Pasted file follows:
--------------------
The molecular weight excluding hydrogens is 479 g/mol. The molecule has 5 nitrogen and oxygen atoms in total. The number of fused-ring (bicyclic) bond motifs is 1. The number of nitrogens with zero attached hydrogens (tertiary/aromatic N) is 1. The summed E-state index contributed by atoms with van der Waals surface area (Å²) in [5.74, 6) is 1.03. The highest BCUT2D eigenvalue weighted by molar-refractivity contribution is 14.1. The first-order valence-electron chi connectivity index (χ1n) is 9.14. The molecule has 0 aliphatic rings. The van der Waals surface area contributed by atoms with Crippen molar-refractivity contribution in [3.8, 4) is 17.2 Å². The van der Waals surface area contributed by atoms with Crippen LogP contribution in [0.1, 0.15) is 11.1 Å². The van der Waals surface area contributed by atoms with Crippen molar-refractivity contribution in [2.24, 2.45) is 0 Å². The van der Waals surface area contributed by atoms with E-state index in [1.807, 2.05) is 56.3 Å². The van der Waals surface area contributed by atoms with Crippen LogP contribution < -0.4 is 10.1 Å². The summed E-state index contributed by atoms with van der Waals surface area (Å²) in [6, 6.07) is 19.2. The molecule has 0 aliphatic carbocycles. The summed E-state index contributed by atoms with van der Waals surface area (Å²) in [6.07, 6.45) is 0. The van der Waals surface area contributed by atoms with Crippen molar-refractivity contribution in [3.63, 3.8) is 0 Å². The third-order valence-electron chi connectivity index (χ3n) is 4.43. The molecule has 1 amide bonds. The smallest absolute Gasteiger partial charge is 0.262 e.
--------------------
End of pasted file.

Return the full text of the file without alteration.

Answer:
The molecular weight excluding hydrogens is 479 g/mol. The molecule has 5 nitrogen and oxygen atoms in total. The number of fused-ring (bicyclic) bond motifs is 1. The number of nitrogens with zero attached hydrogens (tertiary/aromatic N) is 1. The summed E-state index contributed by atoms with van der Waals surface area (Å²) in [5.74, 6) is 1.03. The highest BCUT2D eigenvalue weighted by molar-refractivity contribution is 14.1. The first-order valence-electron chi connectivity index (χ1n) is 9.14. The molecule has 0 aliphatic rings. The van der Waals surface area contributed by atoms with Crippen molar-refractivity contribution in [3.8, 4) is 17.2 Å². The van der Waals surface area contributed by atoms with Crippen LogP contribution in [0.1, 0.15) is 11.1 Å². The van der Waals surface area contributed by atoms with Crippen molar-refractivity contribution in [2.24, 2.45) is 0 Å². The van der Waals surface area contributed by atoms with E-state index in [1.807, 2.05) is 56.3 Å². The van der Waals surface area contributed by atoms with Crippen LogP contribution < -0.4 is 10.1 Å². The summed E-state index contributed by atoms with van der Waals surface area (Å²) in [6, 6.07) is 19.2. The molecule has 0 aliphatic carbocycles. The summed E-state index contributed by atoms with van der Waals surface area (Å²) in [6.07, 6.45) is 0. The van der Waals surface area contributed by atoms with Crippen molar-refractivity contribution in [3.63, 3.8) is 0 Å². The third-order valence-electron chi connectivity index (χ3n) is 4.43. The molecule has 1 amide bonds. The smallest absolute Gasteiger partial charge is 0.262 e.